Vladimir Nabokov

NABOKV-L post 0018270, Wed, 29 Apr 2009 12:00:02 -0400

Re: RESPONSE to Aisenberg on Pale Fire's epigraph etc.
After following the Aisenberg/Twiggs debate on the quality of *Pale Fire*'s
poem, I have often wondered if the poem is not supposed to be deliberately
good or bad as much as both: a piece composed *in character* to be the poem
written by the man that (I think) Nabokov imagined Shade to be: admirable,
flawed, and striving as an artist to transcend the limits that mortality and
his experience have placed on him.

I very much like the idea that he comes across to some people as a callous,
lousy parent, and to others as the artist triumphant. The complexity of VN's
portrait of Shade feels to me miles beyond that of Krug in *Bend Sinister*,
and I think it's possible to empathize with him or laugh at him and have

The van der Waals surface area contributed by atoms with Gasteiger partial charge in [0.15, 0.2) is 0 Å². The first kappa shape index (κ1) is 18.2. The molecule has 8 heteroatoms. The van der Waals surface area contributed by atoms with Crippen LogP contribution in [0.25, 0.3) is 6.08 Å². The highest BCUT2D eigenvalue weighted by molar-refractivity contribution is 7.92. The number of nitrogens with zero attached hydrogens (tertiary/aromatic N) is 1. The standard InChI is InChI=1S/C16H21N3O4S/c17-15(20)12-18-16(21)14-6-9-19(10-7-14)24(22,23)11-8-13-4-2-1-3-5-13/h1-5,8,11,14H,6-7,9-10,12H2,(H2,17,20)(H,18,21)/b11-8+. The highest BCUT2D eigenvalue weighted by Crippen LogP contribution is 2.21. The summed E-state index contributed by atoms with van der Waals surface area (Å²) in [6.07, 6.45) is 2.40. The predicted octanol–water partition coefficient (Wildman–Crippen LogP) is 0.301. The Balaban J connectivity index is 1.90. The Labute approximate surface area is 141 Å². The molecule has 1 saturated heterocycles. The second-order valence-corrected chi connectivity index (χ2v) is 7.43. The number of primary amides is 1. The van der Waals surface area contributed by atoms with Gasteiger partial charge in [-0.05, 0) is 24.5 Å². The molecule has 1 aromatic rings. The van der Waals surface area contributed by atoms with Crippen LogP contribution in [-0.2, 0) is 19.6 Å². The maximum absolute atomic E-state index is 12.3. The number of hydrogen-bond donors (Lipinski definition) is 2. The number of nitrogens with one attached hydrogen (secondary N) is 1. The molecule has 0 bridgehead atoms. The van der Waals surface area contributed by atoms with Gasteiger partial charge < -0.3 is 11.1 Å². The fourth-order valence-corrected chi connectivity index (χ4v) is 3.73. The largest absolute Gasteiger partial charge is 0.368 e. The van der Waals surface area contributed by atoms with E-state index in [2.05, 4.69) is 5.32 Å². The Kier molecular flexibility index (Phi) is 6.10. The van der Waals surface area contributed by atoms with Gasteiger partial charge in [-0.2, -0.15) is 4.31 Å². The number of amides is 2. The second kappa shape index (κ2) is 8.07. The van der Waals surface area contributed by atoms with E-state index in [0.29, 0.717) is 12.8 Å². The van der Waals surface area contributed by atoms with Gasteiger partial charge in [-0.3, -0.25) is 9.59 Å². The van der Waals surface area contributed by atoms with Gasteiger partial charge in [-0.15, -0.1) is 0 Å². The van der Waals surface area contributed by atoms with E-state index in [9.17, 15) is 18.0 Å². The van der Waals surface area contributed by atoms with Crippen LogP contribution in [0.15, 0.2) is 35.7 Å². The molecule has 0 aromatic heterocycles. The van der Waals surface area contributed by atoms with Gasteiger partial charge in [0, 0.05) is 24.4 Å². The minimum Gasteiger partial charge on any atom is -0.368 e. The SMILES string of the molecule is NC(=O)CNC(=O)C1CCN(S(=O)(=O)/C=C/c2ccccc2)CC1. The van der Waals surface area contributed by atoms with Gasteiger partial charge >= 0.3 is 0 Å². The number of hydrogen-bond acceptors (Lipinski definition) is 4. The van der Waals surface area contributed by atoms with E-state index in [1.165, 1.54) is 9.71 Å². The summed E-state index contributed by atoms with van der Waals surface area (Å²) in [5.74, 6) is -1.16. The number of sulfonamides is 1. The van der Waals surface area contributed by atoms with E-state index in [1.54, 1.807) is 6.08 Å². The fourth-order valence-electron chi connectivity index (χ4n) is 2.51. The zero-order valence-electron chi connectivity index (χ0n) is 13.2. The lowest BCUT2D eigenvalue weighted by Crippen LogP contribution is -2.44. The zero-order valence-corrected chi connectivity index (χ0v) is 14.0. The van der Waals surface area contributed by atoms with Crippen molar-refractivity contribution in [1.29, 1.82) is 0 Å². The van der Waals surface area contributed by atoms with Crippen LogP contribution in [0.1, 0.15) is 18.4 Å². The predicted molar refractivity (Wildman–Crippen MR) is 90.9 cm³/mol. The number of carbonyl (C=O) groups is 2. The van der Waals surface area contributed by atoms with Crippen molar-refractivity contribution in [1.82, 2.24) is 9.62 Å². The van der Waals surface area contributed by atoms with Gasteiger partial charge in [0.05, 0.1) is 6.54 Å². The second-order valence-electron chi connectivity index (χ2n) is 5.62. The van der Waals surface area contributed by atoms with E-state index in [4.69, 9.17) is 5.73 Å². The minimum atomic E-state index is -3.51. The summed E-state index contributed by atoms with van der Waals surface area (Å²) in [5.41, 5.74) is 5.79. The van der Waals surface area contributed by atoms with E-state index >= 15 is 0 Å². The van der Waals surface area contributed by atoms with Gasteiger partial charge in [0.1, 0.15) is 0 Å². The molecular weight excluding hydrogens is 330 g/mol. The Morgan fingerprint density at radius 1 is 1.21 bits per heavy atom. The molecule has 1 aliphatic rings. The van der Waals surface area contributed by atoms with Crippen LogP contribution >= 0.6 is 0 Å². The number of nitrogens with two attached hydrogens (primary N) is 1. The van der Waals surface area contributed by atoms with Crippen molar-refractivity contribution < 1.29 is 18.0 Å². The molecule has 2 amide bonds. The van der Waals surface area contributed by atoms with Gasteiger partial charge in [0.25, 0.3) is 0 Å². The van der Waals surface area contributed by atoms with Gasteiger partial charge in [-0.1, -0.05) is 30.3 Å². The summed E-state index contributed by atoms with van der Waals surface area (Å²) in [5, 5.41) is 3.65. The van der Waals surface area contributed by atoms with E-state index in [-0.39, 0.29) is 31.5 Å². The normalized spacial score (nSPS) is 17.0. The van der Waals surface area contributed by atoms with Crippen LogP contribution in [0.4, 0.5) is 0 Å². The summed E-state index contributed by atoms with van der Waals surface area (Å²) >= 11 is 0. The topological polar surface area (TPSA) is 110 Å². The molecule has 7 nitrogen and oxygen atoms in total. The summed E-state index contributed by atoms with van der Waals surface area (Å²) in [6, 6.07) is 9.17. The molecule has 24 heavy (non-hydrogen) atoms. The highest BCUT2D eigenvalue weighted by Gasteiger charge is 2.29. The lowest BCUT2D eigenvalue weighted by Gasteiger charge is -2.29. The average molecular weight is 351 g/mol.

both reactions be reasonable.

Since Nabokov created Shade as a sort of second-to-Frost poet, it would not
surprise me that he might leave unresolved moments of struggle that don't
necessarily function in the poem. Which may not be the same thing as making
it deliberately bad--it might be more a matter of leaving some pieces
unpolished or un-reworked on purpose. If Nabokov truly believed himself part
of a trinity with Pushkin and Shakespeare, why would he make the poem as
well as he could possibly write? I don't believe he intends Shade to be a
poet on that level. [Someone told me just last month that the orignal title
and refrain for the Willie Nelson/Pasty Cline song "Crazy" was
"Stupid"--good thing Nelson believed in revision.]

My impressions may have been spurred by this piece in Zembla on Frost and
Nabokov from Abraham Socher that first appeared in the TLS:
http://www.libraries.psu.edu/nabokov/socher.htm. I don't buy Socher's idea
about the Frost poem Nabokov is referencing, but I do think it a fascinating
bunch of research, and the links between Nabokov and
the archetypical American poet who seems to have inspired the idea of Shade
are engaging.


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